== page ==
For sending me encrypted emails and checking my signature you can retrieve the key with the ID
445B9007 from public key servers or download it from the bunkus.org webserver and import it from there.
If you use my apt repositories for Debian or Ubuntu you will have to add the new key to your apt key ring with the following command:
wget -q -O - https://www.bunkus.org/gpg-pub-moritzbunkus.txt | sudo apt-key add -
If you use my yum repositories for Fedora Core or CentOS you will have to update the repository definition. This is done by updating the RPM I offer that contains both the repository spec and the key. Run this command:
sudo rpm -Uhv https://www.bunkus.org/videotools/mkvtoolnix/centos/bunkus-org-repo-2-1.noarch.rpm
Alternatively you can download the key from public key servers or from my web server and add it to rpm with the following commands:
wget -q https://www.bunkus.org/gpg-pub-bunkusorg-rpm-signing.txt
sudo rpm --import gpg-pub-bunkusorg-rpm-signing.txt
Fingerprints for manual verification:
- The key used for emails and Debian/Ubuntu repositories has the ID
445B9007("Moritz Bunkus <email@example.com>"; it can be used with both my private and work email addresses: firstname.lastname@example.org, email@example.com). Its fingerprint is
D919 9745 B054 5F2E 8197 062B 0F92 290A 445B 9007. Note that its sub-key
F2E32C85is used for the actual signature.
- The key used for the RPMs for Fedora Core and CentOS has the ID
10C052A6("bunkus.org RPM signing key <firstname.lastname@example.org>"; it cannot be used for email communication). Its fingerprint is
EB24 BCA1 4BA6 A24F 1427 6FEE 16D2 F5DC 10C0 52A6.
A couple of days ago I upgraded my laptop, an Asus UL30A, from Ubuntu 10.10 Maverick to 11.04 Natty. Everything went fine. Unfortunately pretty much all of my special keys (backlight, volume, suspend, WIFI) stopped working after the obligatory reboot.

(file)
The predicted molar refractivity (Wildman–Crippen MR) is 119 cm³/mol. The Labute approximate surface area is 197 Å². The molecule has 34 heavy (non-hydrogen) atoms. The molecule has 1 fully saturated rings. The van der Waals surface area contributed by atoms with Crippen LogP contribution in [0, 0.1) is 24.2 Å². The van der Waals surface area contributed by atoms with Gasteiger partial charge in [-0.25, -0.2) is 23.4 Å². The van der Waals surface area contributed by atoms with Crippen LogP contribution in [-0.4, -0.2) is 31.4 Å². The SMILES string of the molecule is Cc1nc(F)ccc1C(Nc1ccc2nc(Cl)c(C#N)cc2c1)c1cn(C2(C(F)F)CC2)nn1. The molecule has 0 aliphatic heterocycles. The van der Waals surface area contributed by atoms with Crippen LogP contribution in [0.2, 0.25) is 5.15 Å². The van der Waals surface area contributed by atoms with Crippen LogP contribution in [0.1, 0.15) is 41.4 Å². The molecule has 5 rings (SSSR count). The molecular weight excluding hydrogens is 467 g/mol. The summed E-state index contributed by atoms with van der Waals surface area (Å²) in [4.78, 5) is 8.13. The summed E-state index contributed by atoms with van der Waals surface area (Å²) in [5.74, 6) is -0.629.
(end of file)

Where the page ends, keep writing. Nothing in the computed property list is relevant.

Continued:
Investigation showed the following lines in syslog:
May 5 11:26:56 kirana kernel: [ 30.900537] ACPI Exception: AE_AML_BUFFER_LIMIT, Index (0x0000000000000064) is beyond end of object (20110112/exoparg2-418)
May 5 11:26:56 kirana kernel: [ 30.900551] ACPI Error: Method parse/execution failed [\_SB_.PCI0.SBRG.EC0_.STBR] (Node ffff88013763f118), AE_AML_BUFFER_LIMIT (20110112/psparse-536)
May 5 11:26:56 kirana kernel: [ 30.900565] ACPI Error: Method parse/execution failed [\_SB_.PCI0.VGA_.LCDD._BCM] (Node ffff8801376382f8), AE_AML_BUFFER_LIMIT (20110112/psparse-536)
May 5 11:26:56 kirana kernel: [ 30.900580] ACPI Error: Evaluating _BCM failed (20110112/video-365)
Typical ACPI errors you encounter way too often on laptops. Ubuntu 11.04 comes with kernel 2.6.38. Instead of wasting countless hours tracking the actual issue down I decided to check with the latest and greatest vanilla kernel first. That was 220.127.116.11 at the time of writing. I compiled using Ubuntu’s configuration as a template. The required commands where the usual (more or less the following):
cp /boot/config-2.6.38-generic .config
yes '' | make oldconfig
make bzImage modules
make INSTALL_MOD_STRIP=1 modules_install install
update-initramfs -k 18.104.22.168 -c
After a reboot everything was working fine again.
Of course you can use the Debian/Ubuntu way for building and installing the kernel. The point is: 22.214.171.124 just works.